10/29/2013 10:55 am ET Updated Dec 29, 2013

Considering Leadership in the 21st Century

I begin a sabbatical from my position as the President of Marymount California University with hopes to identify and address certain leadership theory questions that present themselves to both my sector (higher education) and modern society.

The first months of my sabbatical provide me the opportunity to reflect on my own personal leadership experiences and catch up on the literature, especially as it relates to the study of resilience, well-being, disruptive innovation, environmental scanning and technology.

After these two months, I return to the University to fulfill my responsibilities and to continue to thread out my research, both through my teaching of a graduate leadership course and the University leadership lecture series. I will then complete my sabbatical next summer with the hopes of sharing my findings with others through written and multimedia presentations.

Before I began this journey, mentors urged me to devote the early weeks to rest and reflection. I have done so and have included a much-needed wellness component into my daily routine. I am now feeling rested and able to take on the questions I have about leadership in our modern era, including:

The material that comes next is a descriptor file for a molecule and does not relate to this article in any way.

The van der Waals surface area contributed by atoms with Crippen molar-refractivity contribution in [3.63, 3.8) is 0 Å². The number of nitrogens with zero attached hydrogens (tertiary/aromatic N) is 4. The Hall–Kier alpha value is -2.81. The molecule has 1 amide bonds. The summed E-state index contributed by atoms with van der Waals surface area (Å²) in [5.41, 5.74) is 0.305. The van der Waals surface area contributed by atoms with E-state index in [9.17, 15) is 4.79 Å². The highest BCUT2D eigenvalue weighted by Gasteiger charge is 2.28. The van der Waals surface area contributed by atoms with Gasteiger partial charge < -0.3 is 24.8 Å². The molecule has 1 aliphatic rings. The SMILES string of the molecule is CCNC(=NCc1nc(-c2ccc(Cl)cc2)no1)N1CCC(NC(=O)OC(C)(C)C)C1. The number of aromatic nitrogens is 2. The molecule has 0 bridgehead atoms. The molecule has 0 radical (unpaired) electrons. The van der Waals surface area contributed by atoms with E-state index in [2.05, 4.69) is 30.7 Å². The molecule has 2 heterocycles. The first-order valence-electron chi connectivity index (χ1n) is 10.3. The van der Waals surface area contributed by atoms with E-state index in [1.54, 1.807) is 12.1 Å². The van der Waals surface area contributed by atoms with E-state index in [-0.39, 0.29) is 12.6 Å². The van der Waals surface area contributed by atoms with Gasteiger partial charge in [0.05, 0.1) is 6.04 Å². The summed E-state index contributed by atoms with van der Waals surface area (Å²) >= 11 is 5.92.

• Technology and Information: Acquiring information may longer be a barrier for leaders, but how do they interpret data when it is coming in faster and in greater quantities? How do they develop organizational capacities for reflection and learning in our information age?
  • Resilience: What are the attributes of demonstrably resilient organizations in an era where the pace of change seems to be escalating so quickly?
  • Well-Being: How do leaders create and sustain environments where members of the organization can develop their own personal sense of well-being?
  • Disruptive Innovation: What do these two words really mean? Do they represent a way to interpret an accelerating change dynamic? Or are they our attempt to make sense of increasingly chaotic times?
  • Environmental Scanning: How do leaders successfully interpret and navigate local, regional, domestic, and international trends and policy dynamics when developing a coherent and effective case for change to their community?

Over the next year I will share my reflections on this experience through this journal. I have been blessed with many leadership development experiences in the last thirty years, but this will be my first sabbatical. I am grateful to the University and my family for affording me this opportunity that I hope will serve a greater good both inside and outside of higher education.